Agroforestry / October 29, 2018

Exploring and Addressing Sumatra’s Palm Oil Problem

Exploring and Addressing Sumatra’s Palm Oil Problem

When you think of Sumatra, you probably imagine beautiful rainforests and incredible biodiversity. Indeed, the lush Indonesian island is home to thousands of different species, including Sumatran tigers, rhinos, elephants, orangutans, and sun bears.

The Leuser Ecosystem – a six and a half million-acre expanse of protected tropical lowland rainforests, mountains, and peat swamps in the province of Aceh – is home to many of these creatures and has been named one of the most important areas of intact forest in all of southeast Asia. Venturing into the area is both awe-inspiring and heart-wrenching, as the conflict between conservation and industry becomes all too clear.

Most journeys start in Medan – the bustling capital of North Sumatra, where rickshaws weave their way through traffic and delicious local cuisine is everywhere you turn. The city of about two million largely acts as a jumping-off point for other adventures, and a three-hour drive will take you into the heart of Bukit Lawang, a small village situated inside Gunung Leuser National Park that’s well known for orangutan treks.

The drive takes you through swaths of hundreds of thousands of palm trees, which look beautiful at first glance, lined up in perfect rows. But the green palms with their pineapple-like trunks hold a dirty secret: they’re producers of the world’s cheapest and most commonly used oil.

The problem with palm oil

Palm oil is an edible vegetable oil that is used in just about every product you can imagine, from cookies and crackers to toothpastes, beauty products, and cleaning agents. It comprises about 30 percent of global vegetable oil production and is found in nearly half of all household products in many developed countries.

The problem isn’t so much with the oil itself, though, as the way it’s produced. The industry is, by and large, completely unsustainable and linked to such pressing issues as climate change, indigenous rights abuses, community water shortages, animal cruelty, habitat degradation, and deforestation. According to the WWF, an area the size of 300 football fields of rainforest is cleared each hour – yes, hour – to make way for palm oil production.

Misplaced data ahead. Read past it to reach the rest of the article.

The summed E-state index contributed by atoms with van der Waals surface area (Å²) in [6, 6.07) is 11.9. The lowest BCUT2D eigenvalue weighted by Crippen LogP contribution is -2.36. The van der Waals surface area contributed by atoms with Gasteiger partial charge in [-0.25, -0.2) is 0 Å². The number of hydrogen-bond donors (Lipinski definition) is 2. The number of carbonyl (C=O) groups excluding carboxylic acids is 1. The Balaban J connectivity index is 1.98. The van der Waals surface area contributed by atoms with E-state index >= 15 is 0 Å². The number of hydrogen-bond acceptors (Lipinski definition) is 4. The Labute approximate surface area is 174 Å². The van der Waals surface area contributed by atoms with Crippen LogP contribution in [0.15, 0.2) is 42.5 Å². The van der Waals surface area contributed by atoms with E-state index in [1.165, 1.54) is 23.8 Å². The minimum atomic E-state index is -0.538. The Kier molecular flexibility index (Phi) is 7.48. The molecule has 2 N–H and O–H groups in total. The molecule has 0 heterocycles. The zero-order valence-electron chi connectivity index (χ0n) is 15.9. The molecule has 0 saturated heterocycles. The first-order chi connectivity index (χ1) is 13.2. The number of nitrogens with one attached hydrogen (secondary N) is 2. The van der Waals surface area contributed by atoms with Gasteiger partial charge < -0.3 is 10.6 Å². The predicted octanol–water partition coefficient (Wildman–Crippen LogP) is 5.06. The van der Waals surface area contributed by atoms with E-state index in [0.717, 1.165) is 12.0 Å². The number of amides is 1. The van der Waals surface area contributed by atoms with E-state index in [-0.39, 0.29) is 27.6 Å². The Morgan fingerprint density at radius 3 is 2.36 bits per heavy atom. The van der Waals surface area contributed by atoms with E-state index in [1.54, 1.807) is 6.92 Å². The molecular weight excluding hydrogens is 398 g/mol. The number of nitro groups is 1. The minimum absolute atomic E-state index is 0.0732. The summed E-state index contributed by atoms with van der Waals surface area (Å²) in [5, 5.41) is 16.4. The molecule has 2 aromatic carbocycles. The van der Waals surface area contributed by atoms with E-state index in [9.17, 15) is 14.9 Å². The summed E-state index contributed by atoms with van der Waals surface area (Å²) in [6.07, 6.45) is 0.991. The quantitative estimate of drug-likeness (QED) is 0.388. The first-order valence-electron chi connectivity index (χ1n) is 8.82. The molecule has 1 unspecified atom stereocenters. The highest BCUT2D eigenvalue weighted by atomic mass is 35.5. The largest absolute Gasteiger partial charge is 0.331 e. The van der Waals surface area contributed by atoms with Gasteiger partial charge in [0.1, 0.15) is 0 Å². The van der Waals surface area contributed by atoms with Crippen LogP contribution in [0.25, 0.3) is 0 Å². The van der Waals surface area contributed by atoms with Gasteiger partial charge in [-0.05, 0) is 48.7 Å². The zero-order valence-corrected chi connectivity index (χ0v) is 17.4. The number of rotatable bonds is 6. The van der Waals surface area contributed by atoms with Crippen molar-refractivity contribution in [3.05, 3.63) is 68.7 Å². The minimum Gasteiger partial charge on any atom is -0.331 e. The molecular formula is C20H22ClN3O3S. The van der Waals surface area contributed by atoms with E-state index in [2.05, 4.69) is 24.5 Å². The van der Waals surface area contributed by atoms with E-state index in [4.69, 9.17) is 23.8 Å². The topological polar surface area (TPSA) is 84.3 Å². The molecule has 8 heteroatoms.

And in the Leuser, this spells trouble for critically endangered residents like the Sumatran orangutan, which has lost more than 90 percent of its habitat and over 50,000 individuals over the last two decades as a result of palm oil plantation development. It also puts the livelihoods and food supply for local communities at risk, as they rely heavily on the natural services that the Leuser ecosystem provides.

The way forward

Unfortunately, the solution isn’t as a simple as stopping palm oil production; the industry brings stable employment to communities and much-needed revenue to the region. Resolving this issue means finding a balance between rebuilding the economy through sustainable development and protecting human rights and the ecosystem. Halting further deforestation and investing in ways to make current plantations more productive would be an ideal start.

While it may seem counterintuitive, responsible tourism also plays an important role in changing the narrative. Trekking through the dense forests of Gunung Leuser National Parks allows visitors – who are often from the countries that consume the most conflict palm oil – to see firsthand what’s at stake and get to know the majestic animals that rely on the rainforest for survival. The juxtaposition of palm oil plantations butted up alongside intact forest creates a powerful image that perfectly illustrates the immediate threat of encroachment.

Ultimately, it’s about getting the companies responsible for this problem to change their ways. Conflict palm oil is still the oil of choice for some of the biggest names in snack food, and they show little willingness to alter their practices. But consumer education is a powerful thing, and how this story ends may depend on how that knowledge is used.

(Read more about United States, Mexico, Canada Trade Agreement)